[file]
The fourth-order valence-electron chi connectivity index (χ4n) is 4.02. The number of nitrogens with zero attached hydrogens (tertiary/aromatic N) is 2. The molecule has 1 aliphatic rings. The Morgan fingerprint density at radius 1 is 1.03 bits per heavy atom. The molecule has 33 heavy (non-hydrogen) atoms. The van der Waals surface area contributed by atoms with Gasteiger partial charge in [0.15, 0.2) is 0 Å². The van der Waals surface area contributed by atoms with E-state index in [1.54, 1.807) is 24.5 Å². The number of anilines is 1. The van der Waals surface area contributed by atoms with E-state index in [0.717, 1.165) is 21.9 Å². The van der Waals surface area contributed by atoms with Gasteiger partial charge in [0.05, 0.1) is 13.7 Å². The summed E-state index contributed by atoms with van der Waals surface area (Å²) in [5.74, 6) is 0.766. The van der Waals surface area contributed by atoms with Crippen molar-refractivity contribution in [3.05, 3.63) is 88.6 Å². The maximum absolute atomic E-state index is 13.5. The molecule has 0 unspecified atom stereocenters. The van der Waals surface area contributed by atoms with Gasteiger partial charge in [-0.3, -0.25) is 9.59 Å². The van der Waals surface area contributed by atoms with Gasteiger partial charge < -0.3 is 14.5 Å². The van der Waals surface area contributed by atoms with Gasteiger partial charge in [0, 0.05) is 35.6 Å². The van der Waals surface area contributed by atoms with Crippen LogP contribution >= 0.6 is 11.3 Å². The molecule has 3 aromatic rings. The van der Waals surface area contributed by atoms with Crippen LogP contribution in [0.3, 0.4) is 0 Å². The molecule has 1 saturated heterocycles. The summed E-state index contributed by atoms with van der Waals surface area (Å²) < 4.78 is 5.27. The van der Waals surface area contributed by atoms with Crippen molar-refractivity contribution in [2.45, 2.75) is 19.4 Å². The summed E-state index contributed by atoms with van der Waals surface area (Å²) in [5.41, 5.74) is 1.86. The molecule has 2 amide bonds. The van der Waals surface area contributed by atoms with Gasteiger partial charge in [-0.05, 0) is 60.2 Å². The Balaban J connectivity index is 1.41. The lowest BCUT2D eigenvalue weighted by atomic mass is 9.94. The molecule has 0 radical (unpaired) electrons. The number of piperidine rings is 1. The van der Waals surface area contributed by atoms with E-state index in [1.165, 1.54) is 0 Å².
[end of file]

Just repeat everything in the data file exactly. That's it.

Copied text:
The fourth-order valence-electron chi connectivity index (χ4n) is 4.02. The number of nitrogens with zero attached hydrogens (tertiary/aromatic N) is 2. The molecule has 1 aliphatic rings. The Morgan fingerprint density at radius 1 is 1.03 bits per heavy atom. The molecule has 33 heavy (non-hydrogen) atoms. The van der Waals surface area contributed by atoms with Gasteiger partial charge in [0.15, 0.2) is 0 Å². The van der Waals surface area contributed by atoms with E-state index in [1.54, 1.807) is 24.5 Å². The number of anilines is 1. The van der Waals surface area contributed by atoms with E-state index in [0.717, 1.165) is 21.9 Å². The van der Waals surface area contributed by atoms with Gasteiger partial charge in [0.05, 0.1) is 13.7 Å². The summed E-state index contributed by atoms with van der Waals surface area (Å²) in [5.74, 6) is 0.766. The van der Waals surface area contributed by atoms with Crippen molar-refractivity contribution in [3.05, 3.63) is 88.6 Å². The maximum absolute atomic E-state index is 13.5. The molecule has 0 unspecified atom stereocenters. The van der Waals surface area contributed by atoms with Gasteiger partial charge in [-0.3, -0.25) is 9.59 Å². The van der Waals surface area contributed by atoms with Gasteiger partial charge < -0.3 is 14.5 Å². The van der Waals surface area contributed by atoms with Gasteiger partial charge in [0, 0.05) is 35.6 Å². The van der Waals surface area contributed by atoms with Crippen LogP contribution >= 0.6 is 11.3 Å². The molecule has 3 aromatic rings. The van der Waals surface area contributed by atoms with Crippen LogP contribution in [0.3, 0.4) is 0 Å². The molecule has 1 saturated heterocycles. The summed E-state index contributed by atoms with van der Waals surface area (Å²) < 4.78 is 5.27. The van der Waals surface area contributed by atoms with Crippen molar-refractivity contribution in [2.45, 2.75) is 19.4 Å². The summed E-state index contributed by atoms with van der Waals surface area (Å²) in [5.41, 5.74) is 1.86. The molecule has 2 amide bonds. The van der Waals surface area contributed by atoms with Gasteiger partial charge in [-0.05, 0) is 60.2 Å². The Balaban J connectivity index is 1.41. The lowest BCUT2D eigenvalue weighted by atomic mass is 9.94. The molecule has 0 radical (unpaired) electrons. The number of piperidine rings is 1. The van der Waals surface area contributed by atoms with E-state index in [1.165, 1.54) is 0 Å².